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Craig Becker: Is it 60 votes or a recess appointment?

Thanks to some very snowy weather, NLRB nominee Craig Becker’s vote before the Senate was postponed a day to today, Tuesday. [It is on the Senate schedule this afternoon, but thanks to Snowmageddon part deux, everyone is keeping an eye on the sky.]   One of new Senator Scott Brown’s first votes (which he is likely unhappy about) is the highly contentious vote on Becker, a former lawyer for major labor unions.  Thanks to Senate rules, Democrats need 60 votes to confirm him.  They’d like Scott Brown to be vote # 60, but it’s been doubtful that he wanted Becker’s nomination to be the first hill he dies on. But last night, Sen. Ben Nelson of Nebraska indicated he would join the filibuster, making Becker’s confirmation highly unlikely, according to the Wall Street Journal.

From Nelson’s press release:

“Mr. Becker’s previous statements strongly indicate that he would take an aggressive personal agenda to the NLRB, and that he would pursue a personal agenda there, rather than that of the Administration,” said Senator Nelson. “This is of great concern, considering that the Board’s main responsibility is to resolve labor disputes with an even and impartial hand. In addition, the nominee’s statements fly in the face of Nebraska’s Right to Work laws, which have been credited in part with our excellent business climate that has attracted employers and many good jobs to Nebraska. Considering these matters, I will oppose the upcoming cloture motion and the nomination.”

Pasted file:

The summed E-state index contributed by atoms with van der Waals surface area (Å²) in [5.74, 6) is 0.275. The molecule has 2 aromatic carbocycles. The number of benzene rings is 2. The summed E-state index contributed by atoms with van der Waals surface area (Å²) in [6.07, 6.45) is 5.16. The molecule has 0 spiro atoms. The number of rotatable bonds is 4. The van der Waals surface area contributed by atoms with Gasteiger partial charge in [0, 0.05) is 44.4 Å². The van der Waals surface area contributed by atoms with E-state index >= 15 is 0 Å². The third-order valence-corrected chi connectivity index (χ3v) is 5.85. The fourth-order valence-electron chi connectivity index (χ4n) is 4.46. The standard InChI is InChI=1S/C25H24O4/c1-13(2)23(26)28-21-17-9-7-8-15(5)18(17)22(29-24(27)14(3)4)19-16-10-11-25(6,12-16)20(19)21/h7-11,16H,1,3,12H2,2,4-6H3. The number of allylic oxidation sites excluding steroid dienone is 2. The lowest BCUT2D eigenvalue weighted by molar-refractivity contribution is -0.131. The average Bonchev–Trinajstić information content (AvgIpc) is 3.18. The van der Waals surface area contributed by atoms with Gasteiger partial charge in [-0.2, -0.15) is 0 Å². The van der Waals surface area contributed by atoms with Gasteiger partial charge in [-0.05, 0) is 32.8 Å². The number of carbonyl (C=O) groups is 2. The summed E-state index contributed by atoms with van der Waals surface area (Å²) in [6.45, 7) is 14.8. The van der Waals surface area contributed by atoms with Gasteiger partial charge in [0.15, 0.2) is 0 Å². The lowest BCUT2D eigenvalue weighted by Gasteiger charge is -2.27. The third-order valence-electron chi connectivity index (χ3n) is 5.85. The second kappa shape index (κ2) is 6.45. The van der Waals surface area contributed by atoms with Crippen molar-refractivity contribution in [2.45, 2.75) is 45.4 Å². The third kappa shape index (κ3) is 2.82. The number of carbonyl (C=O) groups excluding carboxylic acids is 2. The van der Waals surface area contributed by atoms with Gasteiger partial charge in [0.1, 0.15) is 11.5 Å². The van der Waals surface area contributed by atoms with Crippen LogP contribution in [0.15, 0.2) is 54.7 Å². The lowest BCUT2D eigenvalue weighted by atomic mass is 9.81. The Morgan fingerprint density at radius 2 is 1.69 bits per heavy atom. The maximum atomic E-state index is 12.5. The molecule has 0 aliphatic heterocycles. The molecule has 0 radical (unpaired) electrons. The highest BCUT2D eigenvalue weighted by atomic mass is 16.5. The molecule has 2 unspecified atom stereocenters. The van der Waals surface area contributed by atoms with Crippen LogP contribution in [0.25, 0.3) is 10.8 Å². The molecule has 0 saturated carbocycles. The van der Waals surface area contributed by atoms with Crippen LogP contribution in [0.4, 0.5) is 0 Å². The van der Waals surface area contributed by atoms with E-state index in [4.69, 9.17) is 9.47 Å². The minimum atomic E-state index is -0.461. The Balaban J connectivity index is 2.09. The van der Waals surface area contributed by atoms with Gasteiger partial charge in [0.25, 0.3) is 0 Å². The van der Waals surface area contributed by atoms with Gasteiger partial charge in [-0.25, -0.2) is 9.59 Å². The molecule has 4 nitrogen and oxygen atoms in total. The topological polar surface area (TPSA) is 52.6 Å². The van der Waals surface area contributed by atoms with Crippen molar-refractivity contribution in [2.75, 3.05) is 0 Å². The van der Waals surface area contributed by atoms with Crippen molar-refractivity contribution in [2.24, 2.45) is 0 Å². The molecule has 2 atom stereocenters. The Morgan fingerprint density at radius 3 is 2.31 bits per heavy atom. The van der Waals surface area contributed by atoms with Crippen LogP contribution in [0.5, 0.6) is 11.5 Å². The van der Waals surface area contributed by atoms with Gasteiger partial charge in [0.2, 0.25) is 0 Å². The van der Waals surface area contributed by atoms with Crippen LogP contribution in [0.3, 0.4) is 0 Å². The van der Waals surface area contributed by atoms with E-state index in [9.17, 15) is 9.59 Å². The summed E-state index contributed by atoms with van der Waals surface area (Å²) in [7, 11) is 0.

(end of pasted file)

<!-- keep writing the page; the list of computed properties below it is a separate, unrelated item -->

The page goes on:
Politico explains what might happen if and when he indeed loses the Senate vote–and what organized labor would like to see happen next:

“Some are urging Obama to install some of his nominees during the Presidents Day recess the week of Feb. 15. On the top of the list: Craig Becker, Obama’s controversial, labor-backed nominee for the National Labor Relations Board. Democrats will try to get the 60 votes necessary to break a GOP filibuster on Becker’s nomination Monday. But with the arrival of Sen. Scott Brown (R-Mass.), they’ve got just 59 likely votes, and it’s not clear whether they can persuade a single Republican senator to cross over on the cloture motion.”

“They can’t let the minority party call the shots when it comes to the handling of critical nominations,” Bill Samuel, legislative director of the powerful AFL-CIO, said, calling on Obama to consider recess appointing Becker if his nomination stalls.”

Some analysts say that Democrats might have enough political cover to have Becker confirmed as a recess appointment (one that Obama can make while the Senate is in recess), while many Republicans say that Democrats have no such thing.  There will be a high price to pay, say Republicans, if Becker is pushed through without a vote. Sen. Nelson joining the filibuster throws a wrench in a potential complaint by Democrat’s that Republicans are simply being obstructionists. Nonetheless, Harry Reid threatened recess appointments last Thursday if the Republicans use Scott Brown as a filibuster.

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